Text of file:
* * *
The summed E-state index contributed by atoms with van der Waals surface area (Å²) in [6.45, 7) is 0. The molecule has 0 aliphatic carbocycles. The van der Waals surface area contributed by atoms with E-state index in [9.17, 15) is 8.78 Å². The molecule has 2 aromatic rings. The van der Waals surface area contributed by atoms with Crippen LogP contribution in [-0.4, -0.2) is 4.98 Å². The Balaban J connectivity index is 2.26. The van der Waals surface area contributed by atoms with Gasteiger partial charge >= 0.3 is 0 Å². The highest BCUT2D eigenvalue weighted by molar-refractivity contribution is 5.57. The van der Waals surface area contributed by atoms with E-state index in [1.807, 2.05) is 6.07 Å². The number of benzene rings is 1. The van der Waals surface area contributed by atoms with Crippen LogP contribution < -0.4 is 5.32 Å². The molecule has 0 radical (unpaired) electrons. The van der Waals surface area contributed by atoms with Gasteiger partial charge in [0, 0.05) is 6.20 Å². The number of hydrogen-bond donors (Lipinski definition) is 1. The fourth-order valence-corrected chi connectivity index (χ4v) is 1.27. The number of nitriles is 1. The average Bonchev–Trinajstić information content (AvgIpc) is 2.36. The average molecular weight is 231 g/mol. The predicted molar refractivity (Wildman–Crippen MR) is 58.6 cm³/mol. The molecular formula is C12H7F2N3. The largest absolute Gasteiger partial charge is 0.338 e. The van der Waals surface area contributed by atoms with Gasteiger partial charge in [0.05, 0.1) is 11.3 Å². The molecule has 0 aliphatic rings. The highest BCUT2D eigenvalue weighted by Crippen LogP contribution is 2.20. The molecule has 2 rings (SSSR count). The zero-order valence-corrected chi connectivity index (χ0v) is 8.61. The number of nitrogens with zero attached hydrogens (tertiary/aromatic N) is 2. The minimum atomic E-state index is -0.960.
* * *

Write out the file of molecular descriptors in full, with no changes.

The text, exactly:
The summed E-state index contributed by atoms with van der Waals surface area (Å²) in [6.45, 7) is 0. The molecule has 0 aliphatic carbocycles. The van der Waals surface area contributed by atoms with E-state index in [9.17, 15) is 8.78 Å². The molecule has 2 aromatic rings. The van der Waals surface area contributed by atoms with Crippen LogP contribution in [-0.4, -0.2) is 4.98 Å². The Balaban J connectivity index is 2.26. The van der Waals surface area contributed by atoms with Gasteiger partial charge >= 0.3 is 0 Å². The highest BCUT2D eigenvalue weighted by molar-refractivity contribution is 5.57. The van der Waals surface area contributed by atoms with E-state index in [1.807, 2.05) is 6.07 Å². The number of benzene rings is 1. The van der Waals surface area contributed by atoms with Crippen LogP contribution < -0.4 is 5.32 Å². The molecule has 0 radical (unpaired) electrons. The van der Waals surface area contributed by atoms with Gasteiger partial charge in [0, 0.05) is 6.20 Å². The number of hydrogen-bond donors (Lipinski definition) is 1. The fourth-order valence-corrected chi connectivity index (χ4v) is 1.27. The number of nitriles is 1. The average Bonchev–Trinajstić information content (AvgIpc) is 2.36. The average molecular weight is 231 g/mol. The predicted molar refractivity (Wildman–Crippen MR) is 58.6 cm³/mol. The molecular formula is C12H7F2N3. The largest absolute Gasteiger partial charge is 0.338 e. The van der Waals surface area contributed by atoms with Gasteiger partial charge in [0.05, 0.1) is 11.3 Å². The molecule has 0 aliphatic rings. The highest BCUT2D eigenvalue weighted by Crippen LogP contribution is 2.20. The molecule has 2 rings (SSSR count). The zero-order valence-corrected chi connectivity index (χ0v) is 8.61. The number of nitrogens with zero attached hydrogens (tertiary/aromatic N) is 2. The minimum atomic E-state index is -0.960.